Flying snakes have been the victim of many a Snakes on a Plane joke, but these animals—which are gliding, not flying—are the subjects of serious scientific investigation. The snakes, which live in Southeast and South Asia, are known for their ability to glide from tree to tree, sometimes covering distances up to ten times their body length, the Washington Post explains. For decades, researchers have been trying to figure out just how the reptiles achieve this feat.
Now, they've come a step closer to understanding how the animals manage this jump without any kind of wing or webbing. As it turns out, flying snakes use some of the same thermodynamics as a tornado, generating a region of low pressure just above their spines that acts to suck them upwards, the Post describes. Computer models of air flow patterns generated by the snakes' gyrating bodies, along with a 3-D printed snake, helped the researchers draw out a rough map of how the snakes move mid-air.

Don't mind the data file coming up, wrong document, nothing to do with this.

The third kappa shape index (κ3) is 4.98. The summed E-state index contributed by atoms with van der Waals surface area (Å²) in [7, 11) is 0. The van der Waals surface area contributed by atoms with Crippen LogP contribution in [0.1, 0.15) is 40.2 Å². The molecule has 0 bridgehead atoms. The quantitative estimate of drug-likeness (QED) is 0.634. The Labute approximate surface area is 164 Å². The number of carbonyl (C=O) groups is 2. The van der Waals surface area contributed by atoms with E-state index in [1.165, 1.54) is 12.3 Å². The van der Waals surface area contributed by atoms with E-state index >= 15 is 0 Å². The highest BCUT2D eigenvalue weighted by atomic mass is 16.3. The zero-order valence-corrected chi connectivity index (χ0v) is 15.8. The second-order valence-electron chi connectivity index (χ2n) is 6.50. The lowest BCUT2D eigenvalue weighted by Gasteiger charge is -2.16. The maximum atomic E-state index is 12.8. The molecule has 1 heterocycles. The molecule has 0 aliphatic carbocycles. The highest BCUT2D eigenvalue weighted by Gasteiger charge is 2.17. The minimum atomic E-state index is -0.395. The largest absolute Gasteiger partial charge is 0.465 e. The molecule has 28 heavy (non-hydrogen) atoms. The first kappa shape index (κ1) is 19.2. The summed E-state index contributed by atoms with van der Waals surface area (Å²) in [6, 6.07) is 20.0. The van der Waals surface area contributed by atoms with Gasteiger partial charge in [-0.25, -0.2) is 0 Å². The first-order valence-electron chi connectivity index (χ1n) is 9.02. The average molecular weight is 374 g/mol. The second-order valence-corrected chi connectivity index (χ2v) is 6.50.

The glide starts with a small jump, after which the snake extends itself out to full-body length. It gains speed as it sharply drops; then mid-flight, its ribs splay apart and cause the normally circular body to flatten. It makes an S-shape and starts to undulate. Eventually, the flight path becomes more horizontal as it glides forward.
[Flying snake expert Jake] Socha has found that serpents tend to maintain angles of attack of about 20 to 40 degrees. Also, some portions of the snake’s body are perpendicular to the trajectory they are moving in, so they become like little sections of a wing. They hit the wind sideways, allowing for more lift.
The snakes still have their secrets, however. Unlike other gliding animals, the researchers told the Post, the snakes tend to rhythmically writhe while flying through the air. The team still has no idea what contribution this movement might make to their flight patterns.
You can check out the snakes' moves in this video: